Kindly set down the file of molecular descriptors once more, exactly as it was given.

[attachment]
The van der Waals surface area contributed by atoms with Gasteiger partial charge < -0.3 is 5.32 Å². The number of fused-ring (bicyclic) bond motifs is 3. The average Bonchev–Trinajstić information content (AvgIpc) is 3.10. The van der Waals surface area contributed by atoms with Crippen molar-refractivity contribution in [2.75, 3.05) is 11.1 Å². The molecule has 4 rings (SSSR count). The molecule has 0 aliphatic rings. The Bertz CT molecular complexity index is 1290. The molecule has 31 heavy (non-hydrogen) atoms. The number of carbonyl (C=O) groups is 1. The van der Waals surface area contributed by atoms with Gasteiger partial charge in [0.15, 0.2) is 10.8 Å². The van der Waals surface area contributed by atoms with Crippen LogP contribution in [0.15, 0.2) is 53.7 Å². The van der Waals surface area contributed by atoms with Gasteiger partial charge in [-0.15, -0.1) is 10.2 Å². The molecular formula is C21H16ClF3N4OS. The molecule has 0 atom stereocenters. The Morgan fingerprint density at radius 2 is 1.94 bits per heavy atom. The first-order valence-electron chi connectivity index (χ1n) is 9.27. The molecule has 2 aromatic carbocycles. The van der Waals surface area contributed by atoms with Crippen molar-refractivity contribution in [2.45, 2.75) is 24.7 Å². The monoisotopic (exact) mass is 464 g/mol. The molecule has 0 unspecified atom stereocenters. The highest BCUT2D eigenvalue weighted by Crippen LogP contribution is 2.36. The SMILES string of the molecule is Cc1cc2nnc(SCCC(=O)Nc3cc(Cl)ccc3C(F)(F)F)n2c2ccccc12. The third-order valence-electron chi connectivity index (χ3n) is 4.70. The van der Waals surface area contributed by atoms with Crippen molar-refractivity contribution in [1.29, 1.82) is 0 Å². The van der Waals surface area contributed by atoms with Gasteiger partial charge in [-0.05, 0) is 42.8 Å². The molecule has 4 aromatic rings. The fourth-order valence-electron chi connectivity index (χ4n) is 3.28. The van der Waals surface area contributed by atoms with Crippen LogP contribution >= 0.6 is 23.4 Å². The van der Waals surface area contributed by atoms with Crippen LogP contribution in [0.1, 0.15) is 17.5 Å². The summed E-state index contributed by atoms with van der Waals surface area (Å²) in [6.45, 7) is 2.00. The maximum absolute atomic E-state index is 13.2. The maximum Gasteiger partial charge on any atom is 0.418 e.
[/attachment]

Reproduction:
The van der Waals surface area contributed by atoms with Gasteiger partial charge < -0.3 is 5.32 Å². The number of fused-ring (bicyclic) bond motifs is 3. The average Bonchev–Trinajstić information content (AvgIpc) is 3.10. The van der Waals surface area contributed by atoms with Crippen molar-refractivity contribution in [2.75, 3.05) is 11.1 Å². The molecule has 4 rings (SSSR count). The molecule has 0 aliphatic rings. The Bertz CT molecular complexity index is 1290. The molecule has 31 heavy (non-hydrogen) atoms. The number of carbonyl (C=O) groups is 1. The van der Waals surface area contributed by atoms with Gasteiger partial charge in [0.15, 0.2) is 10.8 Å². The van der Waals surface area contributed by atoms with Crippen LogP contribution in [0.15, 0.2) is 53.7 Å². The van der Waals surface area contributed by atoms with Gasteiger partial charge in [-0.15, -0.1) is 10.2 Å². The molecular formula is C21H16ClF3N4OS. The molecule has 0 atom stereocenters. The Morgan fingerprint density at radius 2 is 1.94 bits per heavy atom. The first-order valence-electron chi connectivity index (χ1n) is 9.27. The molecule has 2 aromatic carbocycles. The van der Waals surface area contributed by atoms with Crippen molar-refractivity contribution in [2.45, 2.75) is 24.7 Å². The monoisotopic (exact) mass is 464 g/mol. The molecule has 0 unspecified atom stereocenters. The highest BCUT2D eigenvalue weighted by Crippen LogP contribution is 2.36. The SMILES string of the molecule is Cc1cc2nnc(SCCC(=O)Nc3cc(Cl)ccc3C(F)(F)F)n2c2ccccc12. The third-order valence-electron chi connectivity index (χ3n) is 4.70. The van der Waals surface area contributed by atoms with Crippen molar-refractivity contribution in [1.29, 1.82) is 0 Å². The van der Waals surface area contributed by atoms with Gasteiger partial charge in [-0.05, 0) is 42.8 Å². The molecule has 4 aromatic rings. The fourth-order valence-electron chi connectivity index (χ4n) is 3.28. The van der Waals surface area contributed by atoms with Crippen LogP contribution >= 0.6 is 23.4 Å². The van der Waals surface area contributed by atoms with Crippen LogP contribution in [0.1, 0.15) is 17.5 Å². The summed E-state index contributed by atoms with van der Waals surface area (Å²) in [6.45, 7) is 2.00. The maximum absolute atomic E-state index is 13.2. The maximum Gasteiger partial charge on any atom is 0.418 e.